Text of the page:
Monday, September 23, 2013


The subtitle of this book is "Coping with Parkinson's Disease."  Since my husband was diagnosed with Parkinson's about eight years ago, I was happy to win the book from LibraryThing.  The cover blurb by Dr. Hubert H. Fernandez of the Cleveland Clinic says, "A must-read for all whose lives are touched by this illness."  I can agree with that.

This is a kind of basic guidebook for patients and caregivers that comes in handy because you never remember everything your neurologist tells you, and of course the doctor's time is limited.   There is a glossary in back as well for terms you might be unfamiliar with.  Since I was a medical transcriptionist, you would think I'd have no use for it, but I do.  I've forgotten some things since I retired, but also there are always new terms coming up and new findings about this disease.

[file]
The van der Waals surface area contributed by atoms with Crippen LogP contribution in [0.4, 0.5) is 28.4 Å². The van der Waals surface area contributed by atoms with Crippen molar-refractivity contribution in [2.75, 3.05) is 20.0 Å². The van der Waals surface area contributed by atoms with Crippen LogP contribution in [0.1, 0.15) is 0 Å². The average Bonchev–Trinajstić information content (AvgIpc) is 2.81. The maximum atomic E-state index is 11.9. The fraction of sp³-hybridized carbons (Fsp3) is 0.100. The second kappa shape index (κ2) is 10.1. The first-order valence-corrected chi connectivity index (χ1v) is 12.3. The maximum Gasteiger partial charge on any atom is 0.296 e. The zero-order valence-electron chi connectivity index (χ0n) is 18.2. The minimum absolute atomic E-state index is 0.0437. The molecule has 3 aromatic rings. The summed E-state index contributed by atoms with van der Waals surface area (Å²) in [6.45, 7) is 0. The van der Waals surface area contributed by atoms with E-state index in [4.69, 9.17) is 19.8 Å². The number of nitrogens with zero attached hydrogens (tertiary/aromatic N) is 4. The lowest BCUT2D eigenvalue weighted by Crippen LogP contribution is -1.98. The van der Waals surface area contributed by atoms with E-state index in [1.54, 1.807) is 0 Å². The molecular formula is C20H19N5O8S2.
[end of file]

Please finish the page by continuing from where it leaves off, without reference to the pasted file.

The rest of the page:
Dr. Friedman updated the text for this second edition of the book so it is nearly up to date in its valuable information.  The chapters focus on symptoms such as fatigue, apathy, anxiety, sleep, driving, and many other problems we face.  Not only does he describe these problems but also explains what medications or other treatments have been tried, whether they worked, and what the patient and caregiver can do for themselves.  I found this very helpful.

One topic I was thankful to read about was what to do if you need to go to the hospital.  He reminds us that most doctors and nurses at hospitals aren't too well versed in how to care for Parkinson's patients so the caregiver needs to be firm about medication schedules and other needs to prevent big problems, even going so far as to have them call your neurologist to confirm what you're telling them.  Patients have been treated for stroke simply because the E.R. staff didn't recognize Parkinson's symptoms for what they really are.  This is important.

I will keep this book handy as years go by.  We frequently have questions that we can easily answer with Dr. Friedman's book rather than wait for the next appointment with the neurologist.

Highly recommended for PD patients and caregivers
Source:  LibraryThing win

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